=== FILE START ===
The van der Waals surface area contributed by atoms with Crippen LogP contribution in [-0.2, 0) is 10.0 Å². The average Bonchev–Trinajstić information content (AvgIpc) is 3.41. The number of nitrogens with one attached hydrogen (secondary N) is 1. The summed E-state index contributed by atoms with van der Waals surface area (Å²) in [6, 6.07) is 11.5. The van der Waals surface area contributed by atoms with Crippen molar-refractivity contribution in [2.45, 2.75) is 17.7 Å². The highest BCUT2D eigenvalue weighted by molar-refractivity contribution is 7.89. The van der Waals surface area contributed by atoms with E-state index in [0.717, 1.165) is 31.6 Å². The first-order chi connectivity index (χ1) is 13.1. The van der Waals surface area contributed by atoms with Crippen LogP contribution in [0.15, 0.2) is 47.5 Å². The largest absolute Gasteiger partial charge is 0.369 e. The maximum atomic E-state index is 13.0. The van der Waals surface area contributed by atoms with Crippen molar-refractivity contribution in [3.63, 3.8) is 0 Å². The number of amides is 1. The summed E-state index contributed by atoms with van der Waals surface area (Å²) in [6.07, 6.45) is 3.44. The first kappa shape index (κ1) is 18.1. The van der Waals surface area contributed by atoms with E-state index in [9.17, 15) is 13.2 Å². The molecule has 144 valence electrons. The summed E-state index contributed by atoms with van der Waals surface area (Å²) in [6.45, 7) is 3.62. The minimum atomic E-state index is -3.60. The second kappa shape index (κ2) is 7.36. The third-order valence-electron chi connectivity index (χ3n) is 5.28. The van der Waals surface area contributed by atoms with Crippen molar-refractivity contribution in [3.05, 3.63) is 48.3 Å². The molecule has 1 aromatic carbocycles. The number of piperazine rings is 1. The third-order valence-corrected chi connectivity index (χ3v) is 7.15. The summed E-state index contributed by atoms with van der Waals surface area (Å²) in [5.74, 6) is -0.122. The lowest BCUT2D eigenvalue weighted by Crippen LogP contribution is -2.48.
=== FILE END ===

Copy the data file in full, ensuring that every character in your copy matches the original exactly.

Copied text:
The van der Waals surface area contributed by atoms with Crippen LogP contribution in [-0.2, 0) is 10.0 Å². The average Bonchev–Trinajstić information content (AvgIpc) is 3.41. The number of nitrogens with one attached hydrogen (secondary N) is 1. The summed E-state index contributed by atoms with van der Waals surface area (Å²) in [6, 6.07) is 11.5. The van der Waals surface area contributed by atoms with Crippen molar-refractivity contribution in [2.45, 2.75) is 17.7 Å². The highest BCUT2D eigenvalue weighted by molar-refractivity contribution is 7.89. The van der Waals surface area contributed by atoms with E-state index in [0.717, 1.165) is 31.6 Å². The first-order chi connectivity index (χ1) is 13.1. The van der Waals surface area contributed by atoms with Crippen LogP contribution in [0.15, 0.2) is 47.5 Å². The largest absolute Gasteiger partial charge is 0.369 e. The maximum atomic E-state index is 13.0. The van der Waals surface area contributed by atoms with Crippen molar-refractivity contribution in [3.63, 3.8) is 0 Å². The number of amides is 1. The summed E-state index contributed by atoms with van der Waals surface area (Å²) in [6.07, 6.45) is 3.44. The first kappa shape index (κ1) is 18.1. The van der Waals surface area contributed by atoms with E-state index in [9.17, 15) is 13.2 Å². The molecule has 144 valence electrons. The summed E-state index contributed by atoms with van der Waals surface area (Å²) in [6.45, 7) is 3.62. The minimum atomic E-state index is -3.60. The second kappa shape index (κ2) is 7.36. The third-order valence-electron chi connectivity index (χ3n) is 5.28. The van der Waals surface area contributed by atoms with Crippen molar-refractivity contribution in [3.05, 3.63) is 48.3 Å². The molecule has 1 aromatic carbocycles. The number of piperazine rings is 1. The third-order valence-corrected chi connectivity index (χ3v) is 7.15. The summed E-state index contributed by atoms with van der Waals surface area (Å²) in [5.74, 6) is -0.122. The lowest BCUT2D eigenvalue weighted by Crippen LogP contribution is -2.48.